Cover image for The Museum Age in Austria-Hungary : Art and Empire in the Long Nineteenth Century By Matthew Rampley, Markian Prokopovych, and ByNóra Veszprémi

The Museum Age in Austria-Hungary

Art and Empire in the Long Nineteenth Century

Matthew Rampley, Markian Prokopovych, and Nóra Veszprémi

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$99.95 | Hardcover Edition
ISBN: 978-0-271-08710-8

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300 pages
7" × 10"
47 b&w illustrations
2021

The Museum Age in Austria-Hungary

Art and Empire in the Long Nineteenth Century

Matthew Rampley, Markian Prokopovych, and Nóra Veszprémi

“This is a highly original study. There is no other comparative treatment of the development of art museums in the major cities of the Habsburg monarchy, and only such a study can address effectively the analytic questions about the development and functions of the art museums in a changing public sphere that are raised here.”

 

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This important critical study of the history of public art museums in Austria-Hungary explores their place in the wider history of European museums and collecting, their role as public institutions, and their involvement in the complex cultural politics of the Habsburg Empire.

Focusing on institutions in Vienna, Cracow, Prague, Zagreb, and Budapest, The Museum Age in Austria-Hungary traces the evolution of museum culture over the long nineteenth century, from the 1784 installation of imperial art collections in the Belvedere Palace (as a gallery open to the public) to the dissolution of Austria-Hungary after the First World War. Drawing on source materials from across the empire, the authors reveal how the rise of museums and display was connected to growing tensions between the efforts of Viennese authorities to promote a cosmopolitan and multinational social, political, and cultural identity, on the one hand, and, on the other, the rights of national groups and cultures to self-expression. They demonstrate the ways in which museum collecting policies, practices of display, and architecture engaged with these political agendas and how museums reflected and enabled shifting forms of civic identity, emerging forms of professional practice, the production of knowledge, and the changing composition of the public sphere.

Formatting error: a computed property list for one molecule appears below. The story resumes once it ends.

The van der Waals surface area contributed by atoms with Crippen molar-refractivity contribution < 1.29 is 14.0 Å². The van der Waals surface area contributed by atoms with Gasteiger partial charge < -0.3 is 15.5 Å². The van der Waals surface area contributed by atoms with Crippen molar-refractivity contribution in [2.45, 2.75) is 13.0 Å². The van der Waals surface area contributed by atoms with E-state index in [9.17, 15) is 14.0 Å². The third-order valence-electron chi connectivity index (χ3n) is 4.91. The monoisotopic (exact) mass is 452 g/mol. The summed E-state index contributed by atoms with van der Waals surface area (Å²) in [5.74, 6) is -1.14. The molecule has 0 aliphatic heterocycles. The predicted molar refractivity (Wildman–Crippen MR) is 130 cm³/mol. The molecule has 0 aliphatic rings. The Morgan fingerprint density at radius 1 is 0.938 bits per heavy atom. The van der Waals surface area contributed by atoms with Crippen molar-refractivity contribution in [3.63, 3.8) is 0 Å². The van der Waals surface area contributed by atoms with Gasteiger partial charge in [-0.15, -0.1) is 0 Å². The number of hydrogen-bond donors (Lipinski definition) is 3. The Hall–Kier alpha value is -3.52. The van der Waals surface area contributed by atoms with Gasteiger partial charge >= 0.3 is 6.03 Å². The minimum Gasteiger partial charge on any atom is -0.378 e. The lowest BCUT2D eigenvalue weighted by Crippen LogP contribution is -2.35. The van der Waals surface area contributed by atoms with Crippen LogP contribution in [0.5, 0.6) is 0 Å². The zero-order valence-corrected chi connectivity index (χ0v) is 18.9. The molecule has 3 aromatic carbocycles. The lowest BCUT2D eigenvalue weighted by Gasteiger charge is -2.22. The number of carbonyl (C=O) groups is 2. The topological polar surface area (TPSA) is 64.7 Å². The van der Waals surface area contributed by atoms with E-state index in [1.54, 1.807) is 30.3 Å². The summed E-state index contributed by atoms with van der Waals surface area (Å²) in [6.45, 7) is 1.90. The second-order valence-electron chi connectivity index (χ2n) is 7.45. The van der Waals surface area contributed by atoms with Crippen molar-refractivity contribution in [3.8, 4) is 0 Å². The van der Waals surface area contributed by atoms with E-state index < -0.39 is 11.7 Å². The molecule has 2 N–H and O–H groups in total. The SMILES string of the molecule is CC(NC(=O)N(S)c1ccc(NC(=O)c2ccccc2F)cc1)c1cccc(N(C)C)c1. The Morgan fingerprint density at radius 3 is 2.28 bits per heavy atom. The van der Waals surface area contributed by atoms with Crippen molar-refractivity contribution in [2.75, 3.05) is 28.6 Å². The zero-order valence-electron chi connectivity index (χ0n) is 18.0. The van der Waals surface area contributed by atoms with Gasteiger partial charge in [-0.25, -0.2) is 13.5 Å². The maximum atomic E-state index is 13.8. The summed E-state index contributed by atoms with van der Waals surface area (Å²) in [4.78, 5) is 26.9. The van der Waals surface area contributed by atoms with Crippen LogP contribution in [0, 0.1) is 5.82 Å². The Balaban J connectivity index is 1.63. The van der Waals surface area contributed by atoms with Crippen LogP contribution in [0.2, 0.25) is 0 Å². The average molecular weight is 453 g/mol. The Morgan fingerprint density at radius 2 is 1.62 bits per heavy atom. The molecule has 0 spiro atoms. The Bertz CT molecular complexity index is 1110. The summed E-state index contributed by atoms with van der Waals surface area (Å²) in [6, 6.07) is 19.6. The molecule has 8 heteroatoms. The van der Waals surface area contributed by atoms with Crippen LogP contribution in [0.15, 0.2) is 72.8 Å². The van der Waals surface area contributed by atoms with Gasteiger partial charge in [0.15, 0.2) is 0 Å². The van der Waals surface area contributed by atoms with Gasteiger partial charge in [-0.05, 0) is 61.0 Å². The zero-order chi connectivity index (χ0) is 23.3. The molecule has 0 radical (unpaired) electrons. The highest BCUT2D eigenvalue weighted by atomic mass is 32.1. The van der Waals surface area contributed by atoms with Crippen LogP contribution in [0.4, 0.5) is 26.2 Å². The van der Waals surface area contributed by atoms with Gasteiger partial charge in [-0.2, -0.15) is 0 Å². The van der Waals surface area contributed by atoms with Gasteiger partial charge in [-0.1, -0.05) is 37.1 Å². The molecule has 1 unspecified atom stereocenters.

Original in its approach and sweeping in scope, this fascinating study of the museum age of Austria-Hungary will be welcomed by students and scholars interested in the cultural and art history of Central Europe.

“This is a highly original study. There is no other comparative treatment of the development of art museums in the major cities of the Habsburg monarchy, and only such a study can address effectively the analytic questions about the development and functions of the art museums in a changing public sphere that are raised here.”
“While the history of British, French, and Italian museums has received extensive coverage in recent Anglophone scholarship, the history of collections in the Habsburg lands is much less widely known. Composed by experts in the empire’s many cultural worlds, this volume fills that gap, breaking new ground by illustrating how a polyphonic empire generated a rich profusion of highly diverse museums.”

Matthew Rampley is Principal Investigator for the research project Continuity/Rupture: Art and Architecture in Central Europe 1918–1939, funded by the European Research Council, and Professor of Art History at Masaryk University. His recent publications include The Seductions of Darwin: Art, Evolution, Neuroscience and The Vienna School of Art History: Empire and the Politics of Scholarship, 1847–1918, both published by Penn State University Press.

Markian Prokopovych is Assistant Professor of History at Durham University and the author of In the Public Eye: The Budapest Opera House, the Audience and the Press, 1884–1918 and Habsburg Lemberg: Architecture, Public Space, and Politics in the Galician Capital, 1772–1914.

Nóra Veszprémi is a Research Fellow on the project Continuity/Rupture: Art and Architecture in Central Europe 1918–1939, funded by the European Research Council, at Masaryk University. She is the author of Fölfújt pipere és költői mámor: Romantika és művészeti közízlés a reformkori Magyarországon [Overblown makeup and poetic frenzy: Romanticism and popular taste in Hungary, 1820–1850].

Contents

List of Illustrations

Acknowledgements

Introduction: Museums and Cultural Politics in the Habsburg World

Matthew Rampley

1. The Museological Landscape of Austria-Hungary

Matthew Rampley

2. The Museum and the City: Art, Municipal Programs, and Urban Agendas

Markian Prokopovych

3. Visions in Stone: Museums and Their Architecture

Matthew Rampley

4. Curators, Conservators, Scholars: The Rise of the Museum Professions

Nóra Veszprémi

5. “Uniques” and Stories: Principles and Practices of Display

Nóra Veszprémi

6. Museums and Their Publics: Visitors, Societies, and the Press

Markian Prokopovych

Epilogue: Modernity and Regime’s End

Matthew Rampley

Notes

Bibliography

Index

Download a PDF sample chapter here: Introduction